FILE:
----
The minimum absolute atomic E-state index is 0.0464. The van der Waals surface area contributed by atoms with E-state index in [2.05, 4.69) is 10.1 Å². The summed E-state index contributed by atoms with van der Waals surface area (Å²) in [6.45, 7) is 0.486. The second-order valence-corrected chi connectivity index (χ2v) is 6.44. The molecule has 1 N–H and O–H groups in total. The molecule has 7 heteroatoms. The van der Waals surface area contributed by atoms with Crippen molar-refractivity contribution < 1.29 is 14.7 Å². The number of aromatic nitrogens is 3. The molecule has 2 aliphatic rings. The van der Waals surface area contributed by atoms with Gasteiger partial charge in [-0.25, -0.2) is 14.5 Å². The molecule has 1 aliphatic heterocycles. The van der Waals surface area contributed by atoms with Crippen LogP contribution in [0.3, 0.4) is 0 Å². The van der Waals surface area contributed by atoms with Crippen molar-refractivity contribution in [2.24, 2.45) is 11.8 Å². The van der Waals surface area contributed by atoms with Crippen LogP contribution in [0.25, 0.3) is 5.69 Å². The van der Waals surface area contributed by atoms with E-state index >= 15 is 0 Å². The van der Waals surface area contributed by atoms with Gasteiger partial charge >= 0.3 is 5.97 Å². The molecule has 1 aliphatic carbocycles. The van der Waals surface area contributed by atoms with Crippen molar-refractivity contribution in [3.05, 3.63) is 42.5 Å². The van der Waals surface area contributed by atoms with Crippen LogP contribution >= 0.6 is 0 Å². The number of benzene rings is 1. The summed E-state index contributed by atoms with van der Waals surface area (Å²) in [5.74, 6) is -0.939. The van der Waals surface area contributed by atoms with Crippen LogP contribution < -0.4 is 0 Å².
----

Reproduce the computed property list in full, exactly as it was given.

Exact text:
The minimum absolute atomic E-state index is 0.0464. The van der Waals surface area contributed by atoms with E-state index in [2.05, 4.69) is 10.1 Å². The summed E-state index contributed by atoms with van der Waals surface area (Å²) in [6.45, 7) is 0.486. The second-order valence-corrected chi connectivity index (χ2v) is 6.44. The molecule has 1 N–H and O–H groups in total. The molecule has 7 heteroatoms. The van der Waals surface area contributed by atoms with Crippen molar-refractivity contribution < 1.29 is 14.7 Å². The number of aromatic nitrogens is 3. The molecule has 2 aliphatic rings. The van der Waals surface area contributed by atoms with Gasteiger partial charge in [-0.25, -0.2) is 14.5 Å². The molecule has 1 aliphatic heterocycles. The van der Waals surface area contributed by atoms with Crippen LogP contribution in [0.3, 0.4) is 0 Å². The van der Waals surface area contributed by atoms with Crippen molar-refractivity contribution in [2.24, 2.45) is 11.8 Å². The van der Waals surface area contributed by atoms with Crippen LogP contribution in [0.25, 0.3) is 5.69 Å². The van der Waals surface area contributed by atoms with E-state index >= 15 is 0 Å². The van der Waals surface area contributed by atoms with Gasteiger partial charge >= 0.3 is 5.97 Å². The molecule has 1 aliphatic carbocycles. The van der Waals surface area contributed by atoms with Crippen molar-refractivity contribution in [3.05, 3.63) is 42.5 Å². The van der Waals surface area contributed by atoms with Crippen LogP contribution >= 0.6 is 0 Å². The number of benzene rings is 1. The summed E-state index contributed by atoms with van der Waals surface area (Å²) in [5.74, 6) is -0.939. The van der Waals surface area contributed by atoms with Crippen LogP contribution < -0.4 is 0 Å².